I must admit I really like the whole set up. The clubhouse was nice and indeed welcoming (you don’t always get that at some members clubs), while I was impressed by the tidiness and picturesque nature of the football ground. Two sides of the ground while railed, are open, while the other two sides are hemmed in by trees. Spectators have full access to all sides, but if I were to have one slightly adverse comment about it, it would be the distance from the dressing rooms to the pitch, which involves a walk across the cricket field. But, Boynton Sports must be absolutely delighted to have managed to secure facilities as good as this, and quite rightly so.

The game was intriguing as both sides have been promoted since the end of last season, Boynton I’ve already commented on, whereas Rowsley won the Midlands Regional Alliance and have taken up a place in the Central Midlands League Division One North.

Railings
Rowsley set off at a pace and looked very impressive as they took a two goal lead inside the first half, and then as the game moved into the second period they got a third. Rowsley have won the MRA three times in four seasons and very much looked like a side that has played together for a long time, and more importantly, won together.

But, undeterred, Boynton never gave up and continued to try to play football, and not long after Rowsley’s third goal, after changing things round, they pulled a goal back, and then another, followed by the equaliser.

By now, any notion this game was a friendly was out of the window. Boynton desperately wanted to win it, Rowsley were rattled and didn’t want to lose it. The referee was forced to intervene on more than one occasion as passions ran high.

The Long Walk
However, in the closing moments it was Rowsley who capitalised on Boynton pushing men forward to grab the seventh goal of a hugely entertaining game and the winner. What a fantastic game of football, and a thoroughly enjoyable spectacle, the best game I’ve seen so far this pre-season.

I expect both sides to do absolutely fine this season as they both know how to play football, but as for Killamarsh, the pubs looked to be pretty empty as I drove away from the town, maybe the menfolk were all at home with their wives and girlfriends. Perhaps that is now far more socially acceptable than it was twenty five years ago when it was deemed to be deviant behaviour!

The Home Of Beer (Not Queer)


Saturday, 11 August 2018

Spirit


Kiveton Park  0  Oughtibridge War Memorial  1

Friendly

There’s something not quite right about Kiveton Park Football Club playing at a school.

That isn’t meant to be in the slightest bit disrespectful, it’s merely to highlight the fact that one of the oldest names in South Yorkshire football on the face of it looks to have been on the end of a raw deal.

Kiveton Park were formed in 1881, and in 1891 they were the first ever opponents of Chesterfield FC in the Sheffield & District League.  They became an established Yorkshire League club in the early Sixties after periods playing in local leagues, and it was while in the Yorkshire League that they had their most successful period.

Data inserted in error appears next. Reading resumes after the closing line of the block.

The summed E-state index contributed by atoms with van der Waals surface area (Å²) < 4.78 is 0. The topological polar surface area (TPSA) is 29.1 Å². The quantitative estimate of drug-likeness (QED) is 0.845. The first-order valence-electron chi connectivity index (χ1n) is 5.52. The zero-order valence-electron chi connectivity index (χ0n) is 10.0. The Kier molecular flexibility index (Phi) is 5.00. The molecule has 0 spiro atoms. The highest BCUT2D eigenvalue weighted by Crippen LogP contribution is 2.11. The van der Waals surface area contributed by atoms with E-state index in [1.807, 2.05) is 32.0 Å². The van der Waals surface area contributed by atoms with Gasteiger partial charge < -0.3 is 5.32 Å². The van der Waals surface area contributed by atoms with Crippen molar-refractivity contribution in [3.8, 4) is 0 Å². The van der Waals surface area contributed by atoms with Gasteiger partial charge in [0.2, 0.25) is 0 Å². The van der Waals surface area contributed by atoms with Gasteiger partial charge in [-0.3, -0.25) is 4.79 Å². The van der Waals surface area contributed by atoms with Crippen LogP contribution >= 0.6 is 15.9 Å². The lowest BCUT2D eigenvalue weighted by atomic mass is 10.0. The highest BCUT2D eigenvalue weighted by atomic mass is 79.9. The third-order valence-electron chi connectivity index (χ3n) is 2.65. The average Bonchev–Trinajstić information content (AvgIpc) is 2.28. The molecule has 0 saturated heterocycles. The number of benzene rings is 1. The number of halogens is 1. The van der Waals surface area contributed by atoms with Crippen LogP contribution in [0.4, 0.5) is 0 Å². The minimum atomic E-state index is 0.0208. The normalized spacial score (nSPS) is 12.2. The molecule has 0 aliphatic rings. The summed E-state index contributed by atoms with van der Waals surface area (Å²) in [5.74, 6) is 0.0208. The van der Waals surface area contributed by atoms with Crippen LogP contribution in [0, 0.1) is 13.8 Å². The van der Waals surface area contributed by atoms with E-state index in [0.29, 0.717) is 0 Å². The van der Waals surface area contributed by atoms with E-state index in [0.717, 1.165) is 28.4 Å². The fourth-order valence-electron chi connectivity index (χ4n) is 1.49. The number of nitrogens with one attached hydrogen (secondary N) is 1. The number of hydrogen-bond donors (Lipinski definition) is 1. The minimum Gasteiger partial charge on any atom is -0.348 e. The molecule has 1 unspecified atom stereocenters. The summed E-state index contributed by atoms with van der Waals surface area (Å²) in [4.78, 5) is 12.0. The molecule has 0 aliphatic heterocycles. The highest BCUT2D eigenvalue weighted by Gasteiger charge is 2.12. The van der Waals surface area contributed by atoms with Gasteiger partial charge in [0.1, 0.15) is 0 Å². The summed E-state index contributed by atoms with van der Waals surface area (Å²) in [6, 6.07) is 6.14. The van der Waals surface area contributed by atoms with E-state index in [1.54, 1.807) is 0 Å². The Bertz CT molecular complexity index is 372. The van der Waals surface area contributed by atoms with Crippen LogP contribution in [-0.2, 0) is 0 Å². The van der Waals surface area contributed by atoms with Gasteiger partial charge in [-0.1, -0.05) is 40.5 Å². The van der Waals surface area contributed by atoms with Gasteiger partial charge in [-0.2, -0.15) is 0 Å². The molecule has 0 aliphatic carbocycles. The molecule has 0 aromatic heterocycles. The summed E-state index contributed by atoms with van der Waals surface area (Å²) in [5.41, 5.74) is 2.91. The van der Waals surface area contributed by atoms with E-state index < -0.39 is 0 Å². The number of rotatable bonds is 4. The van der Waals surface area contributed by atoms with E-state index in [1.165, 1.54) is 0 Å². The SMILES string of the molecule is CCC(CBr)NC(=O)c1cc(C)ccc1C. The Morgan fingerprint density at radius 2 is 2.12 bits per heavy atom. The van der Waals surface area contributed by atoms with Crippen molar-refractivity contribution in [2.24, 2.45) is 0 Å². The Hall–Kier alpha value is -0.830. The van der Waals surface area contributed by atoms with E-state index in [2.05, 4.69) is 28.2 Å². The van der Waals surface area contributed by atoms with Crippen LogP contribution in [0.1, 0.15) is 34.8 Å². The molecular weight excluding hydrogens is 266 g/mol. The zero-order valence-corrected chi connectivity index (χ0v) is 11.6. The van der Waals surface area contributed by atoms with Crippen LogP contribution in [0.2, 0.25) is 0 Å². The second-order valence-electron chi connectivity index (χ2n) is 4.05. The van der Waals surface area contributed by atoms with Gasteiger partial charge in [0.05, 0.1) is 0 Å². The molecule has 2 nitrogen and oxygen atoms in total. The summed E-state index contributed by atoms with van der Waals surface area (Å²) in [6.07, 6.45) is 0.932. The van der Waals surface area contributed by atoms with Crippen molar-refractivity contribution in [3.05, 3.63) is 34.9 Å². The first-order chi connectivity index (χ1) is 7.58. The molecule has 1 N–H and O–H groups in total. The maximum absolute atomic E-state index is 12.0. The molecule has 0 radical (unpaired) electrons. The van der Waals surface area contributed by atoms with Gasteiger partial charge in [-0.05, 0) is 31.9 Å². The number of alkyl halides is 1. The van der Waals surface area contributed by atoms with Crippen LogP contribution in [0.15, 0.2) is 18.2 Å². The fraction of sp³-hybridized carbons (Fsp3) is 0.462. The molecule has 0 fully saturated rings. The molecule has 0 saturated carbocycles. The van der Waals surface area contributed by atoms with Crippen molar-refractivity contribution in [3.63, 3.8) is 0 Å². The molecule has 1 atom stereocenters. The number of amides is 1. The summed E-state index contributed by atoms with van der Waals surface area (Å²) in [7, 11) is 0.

They won promotion to the First Division on more than one occasion (and then quite often went down again!), lifted the Sheffield & Hallamshire Senior Cup, and become founder members of the Northern Counties East League.

They reached Division One of the NCEL in 1986 but ground grading issues at Hard Lane saw them eventually move into the Central Midlands League. The club gained promotion to the Supreme Division but when the colliery closed in 1994, the club went abeyance and didn’t reappear again until 1999, back in the CMFL.

The Supreme Division was once again reached but due to a lack of floodlights they were relegated. They won the Sheffield & Hallamshire Association Cup on two occasions and thanks to a split of the CMFL to North and South, they regained the Step 7 status that they previously lost due to the floodlight issue.


Travel costs proved too much in the CMFL and they then moved to the Sheffield County Senior League in 2013, but within three seasons they had moved from the Hard Lane ground which was owned by CISWO (Coal Industry Social Welfare Organisation).

Local residents had begun to complain about the increased parking at the ground, largely due to the clubs multitude of junior sides. Furthermore, to receive grants the club needed to have charitable status, something that wasn’t possible while under the Miners Welfare umbrella.

Of course, and perhaps more worryingly for the club, CISWO indicated that they wanted to sell off the ground (like many others they owned) and to facilitate the football clubs departure they imposed a sharp increase in rent which forced the clubs hand somewhat.

So, they found a site at Wales High School, around a mile from Hard Lane, and set about putting in some temporary buildings. But, what is perhaps both surprising and galling for the club, is that no sooner had they moved out of Hard Lane, in came Renishaw Rangers, who in turn have developed the facilities. Read into that what you will, no slight on RRFC by the way……..